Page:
Published: Feb. 25, 2011 @ 3:37 p.m.
BRIAN E. MOORE, M.D.: An NFL player's suicide resurfaces questions over the long-term effects of playing football that could include repeated traumatic brain damage or chronic traumatic encephalopathy, which could play a role in dementia or depression.
Published: Feb. 23, 2011 @ 11 p.m.
Francisco Yuvienco, a cardiologist with the Springfield Clinic, provides the answers about preventive care when it comes to cardiovascular disease in a Q and A.
Published: Feb. 22, 2011 @ 11 p.m.
MOLLY SUHADOLNIK: Pushing yourself in workouts is beneficial to other areas of your life. Learning how to ignore your body's signals of pain teaches you lessons about work, family life and every day stress.
Published: Feb. 21, 2011 @ 11 p.m.
CARRIE SKOGSBERG: Although heart disease is the number one killer of Americans, most of its risk factors are avoidable, especially the factors known as "bad habits" - smoking and poor food choices.
Published: Feb. 19, 2011 @ 11 p.m.
DR. JEFF HERSH: Q: I have both acid reflux and asthma, and for me they seem to go hand in hand. Is there a connection between these two diseases?
Published: Feb. 18, 2011 @ 4:58 p.m.
The federal government is recommending that Americans cut back on their salt intake. Dr. Josh Ellison, a family medicine physician at Memorial's North Dirksen Medical Associates, provides the answers in a Q and A on how to cut back on salt.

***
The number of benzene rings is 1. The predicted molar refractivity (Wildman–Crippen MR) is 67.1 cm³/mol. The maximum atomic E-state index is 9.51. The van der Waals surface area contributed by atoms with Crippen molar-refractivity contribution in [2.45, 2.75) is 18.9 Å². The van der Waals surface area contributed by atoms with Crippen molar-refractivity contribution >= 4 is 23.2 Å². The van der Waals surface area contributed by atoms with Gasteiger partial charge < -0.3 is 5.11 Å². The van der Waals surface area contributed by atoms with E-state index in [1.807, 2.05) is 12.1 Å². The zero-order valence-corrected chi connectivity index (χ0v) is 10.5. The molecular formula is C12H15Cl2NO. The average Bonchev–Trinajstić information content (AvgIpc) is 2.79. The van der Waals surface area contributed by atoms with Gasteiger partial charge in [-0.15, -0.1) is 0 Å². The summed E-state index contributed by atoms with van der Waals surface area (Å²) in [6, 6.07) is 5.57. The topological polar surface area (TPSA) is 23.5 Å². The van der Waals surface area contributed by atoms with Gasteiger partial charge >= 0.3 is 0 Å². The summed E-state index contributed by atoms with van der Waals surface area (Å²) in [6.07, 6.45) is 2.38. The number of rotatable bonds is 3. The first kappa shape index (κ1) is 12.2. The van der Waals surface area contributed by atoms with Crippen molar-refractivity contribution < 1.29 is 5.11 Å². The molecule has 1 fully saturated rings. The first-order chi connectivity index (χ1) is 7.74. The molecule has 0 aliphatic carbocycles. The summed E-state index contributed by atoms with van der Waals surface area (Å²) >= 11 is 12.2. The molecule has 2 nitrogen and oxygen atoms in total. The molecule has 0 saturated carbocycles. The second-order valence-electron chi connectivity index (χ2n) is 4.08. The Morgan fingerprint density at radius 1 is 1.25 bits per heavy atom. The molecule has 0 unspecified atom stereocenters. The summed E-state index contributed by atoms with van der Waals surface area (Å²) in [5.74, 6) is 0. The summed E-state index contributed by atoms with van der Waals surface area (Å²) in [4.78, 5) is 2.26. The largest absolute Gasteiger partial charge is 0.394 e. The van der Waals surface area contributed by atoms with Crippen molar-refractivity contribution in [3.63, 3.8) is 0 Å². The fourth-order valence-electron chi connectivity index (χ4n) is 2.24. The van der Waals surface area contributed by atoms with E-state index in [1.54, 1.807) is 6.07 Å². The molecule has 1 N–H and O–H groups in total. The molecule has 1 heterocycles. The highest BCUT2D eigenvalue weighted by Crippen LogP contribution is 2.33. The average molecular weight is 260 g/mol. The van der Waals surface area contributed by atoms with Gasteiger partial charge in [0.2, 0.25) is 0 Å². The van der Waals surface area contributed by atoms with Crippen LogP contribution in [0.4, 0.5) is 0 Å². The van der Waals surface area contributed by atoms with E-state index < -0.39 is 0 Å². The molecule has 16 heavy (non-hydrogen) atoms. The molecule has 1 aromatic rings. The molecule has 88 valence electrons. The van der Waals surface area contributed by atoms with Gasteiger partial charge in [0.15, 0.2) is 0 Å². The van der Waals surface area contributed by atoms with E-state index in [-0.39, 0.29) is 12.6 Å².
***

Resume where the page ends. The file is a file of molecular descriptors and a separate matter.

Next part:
Published: Feb. 17, 2011 @ 11 p.m.
DR. CASSANDRA CLAMAN: As dermatologists, we are very concerned that reports linking the health benefits of vitamin D to unprotected sun exposure may be misleading to the public about the real dangers of sun exposure, the leading and most preventable cause of skin cancer.
Published: Feb. 16, 2011 @ 11 p.m.
GUSTAVO MOSQUERA, M.D.: When you're debating whether you should get an annual physical, keep in mind that prevention is the best reason to consider one.
Heart attacks remain the leading cause of death. Annual physicals are a good way for you to identify risk factors for coronary artery disease, such as high cholesterol, high blood sugar, elevated blood pressure, obesity or family history.
Published: Feb. 15, 2011 @ 11 p.m.
Lupus is an autoimmune disorder that affects an estimated 1.5 million Americans according to the Lupus Foundation of America. Dr. Anne V. Miller, an assistant professor of internal medicine, specializing in rheumatology, at Southern Illinois University School of Medicine, explains in a Q and A the symptoms, how it is diagnosed and what are the treatments for lupus.
Published: Feb. 14, 2011 @ 11 p.m.
MOLLY SUHADOLNIK: I would like to share some more books I have come across that have made an impact on my life. These are all worth reading and I hope you enjoy them as much as I have.